Author(s): Triplett JW, ORiley R, Tekulve K, Norvell SM, Pavalko FM
Abstract Share this page
Abstract Maintenance of optimal bone physiology requires the coordinated activity of osteoclasts that resorb old bone and osteoblasts that deposit new bone. Mechanical loading of bone and the resulting movement of interstitial fluid within the spaces surrounding bone cells is thought to play a key role is maintaining optimal bone mass. One way in which fluid movement may promote bone formation is by enhancing osteoblast survival. We have shown previously that application of fluid flow to osteoblasts in vitro confers a protective effect by inhibiting osteoblast apoptosis (Pavalko et al., 2003, J. Cell Physiol., 194: 194-205). To investigate the cellular mechanisms that regulate the response of osteoblasts to fluid shear stress, we have examined the possible interaction between fluid flow and growth factors in MC3T3-E1 osteoblast-like cells. We found that insulin-like growth factor-I (IGF-I) was significantly more effective at preventing TNF-alpha-induced apoptosis when cells were first subjected to mechanical loading by exposure to either unidirectional or oscillatory fluid flow compared to cells that were maintained in static culture. Additionally, downstream signaling in response to treatment with IGF-I, including ERK and Akt activation, was enhanced in cells that were subjected to fluid flow, compared to cells maintained in static culture. Furthermore, we found that PKC activity is essential for fluid shear stress sensitization of IGF-IR, since a specific inhibitor of PCKzeta function blocked the flow-enhanced IGF-I-activated Akt and ERK phosphorylation. Together, our results suggest that fluid shear stress may regulate IGF-I signaling in osteoblasts in a PKC-zeta-dependent manner.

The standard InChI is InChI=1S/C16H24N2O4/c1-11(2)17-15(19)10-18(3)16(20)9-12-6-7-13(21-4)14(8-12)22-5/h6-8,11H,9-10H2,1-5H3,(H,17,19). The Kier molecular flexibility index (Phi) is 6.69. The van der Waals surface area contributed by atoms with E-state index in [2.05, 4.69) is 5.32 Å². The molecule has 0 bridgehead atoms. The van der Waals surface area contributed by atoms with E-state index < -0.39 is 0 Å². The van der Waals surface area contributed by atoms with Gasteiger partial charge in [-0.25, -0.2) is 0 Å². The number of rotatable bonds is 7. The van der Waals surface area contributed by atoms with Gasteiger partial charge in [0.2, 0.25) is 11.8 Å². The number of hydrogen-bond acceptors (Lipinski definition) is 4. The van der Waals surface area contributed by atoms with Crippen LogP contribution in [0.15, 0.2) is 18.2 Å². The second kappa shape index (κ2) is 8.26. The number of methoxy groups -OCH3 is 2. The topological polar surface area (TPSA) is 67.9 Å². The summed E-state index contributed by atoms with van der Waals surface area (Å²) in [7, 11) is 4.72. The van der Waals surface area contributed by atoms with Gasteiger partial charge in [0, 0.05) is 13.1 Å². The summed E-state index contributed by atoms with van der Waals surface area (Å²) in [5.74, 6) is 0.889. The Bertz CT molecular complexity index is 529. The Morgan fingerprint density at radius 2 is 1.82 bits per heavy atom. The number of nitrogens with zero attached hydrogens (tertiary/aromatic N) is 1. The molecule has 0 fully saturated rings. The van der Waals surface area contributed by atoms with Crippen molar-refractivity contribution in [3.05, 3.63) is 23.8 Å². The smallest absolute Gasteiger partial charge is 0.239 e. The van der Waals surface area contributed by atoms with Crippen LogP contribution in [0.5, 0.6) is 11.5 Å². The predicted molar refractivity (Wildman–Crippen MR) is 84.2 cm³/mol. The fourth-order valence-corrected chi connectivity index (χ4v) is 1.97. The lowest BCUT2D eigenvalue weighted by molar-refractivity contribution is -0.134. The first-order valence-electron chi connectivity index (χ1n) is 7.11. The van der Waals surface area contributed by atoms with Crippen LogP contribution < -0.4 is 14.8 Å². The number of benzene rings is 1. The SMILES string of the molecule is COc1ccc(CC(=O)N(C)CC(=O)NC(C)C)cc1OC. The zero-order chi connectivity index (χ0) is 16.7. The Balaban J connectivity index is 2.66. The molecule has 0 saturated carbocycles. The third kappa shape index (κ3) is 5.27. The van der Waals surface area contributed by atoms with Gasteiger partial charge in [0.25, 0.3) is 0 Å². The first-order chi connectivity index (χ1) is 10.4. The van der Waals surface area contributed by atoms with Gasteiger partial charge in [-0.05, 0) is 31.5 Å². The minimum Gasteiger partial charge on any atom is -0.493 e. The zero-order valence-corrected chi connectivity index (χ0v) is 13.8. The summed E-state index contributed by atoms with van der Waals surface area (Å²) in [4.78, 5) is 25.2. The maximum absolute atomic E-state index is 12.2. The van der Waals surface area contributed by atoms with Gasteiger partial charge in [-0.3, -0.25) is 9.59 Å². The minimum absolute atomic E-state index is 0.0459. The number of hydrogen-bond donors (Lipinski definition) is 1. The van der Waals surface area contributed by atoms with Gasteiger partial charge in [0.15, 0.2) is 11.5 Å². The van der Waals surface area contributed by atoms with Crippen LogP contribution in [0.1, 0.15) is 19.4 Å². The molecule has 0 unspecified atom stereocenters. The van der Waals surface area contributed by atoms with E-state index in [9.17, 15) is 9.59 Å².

This article was published in Mol Cell Biomech
and referenced in Journal of Proteomics & Bioinformatics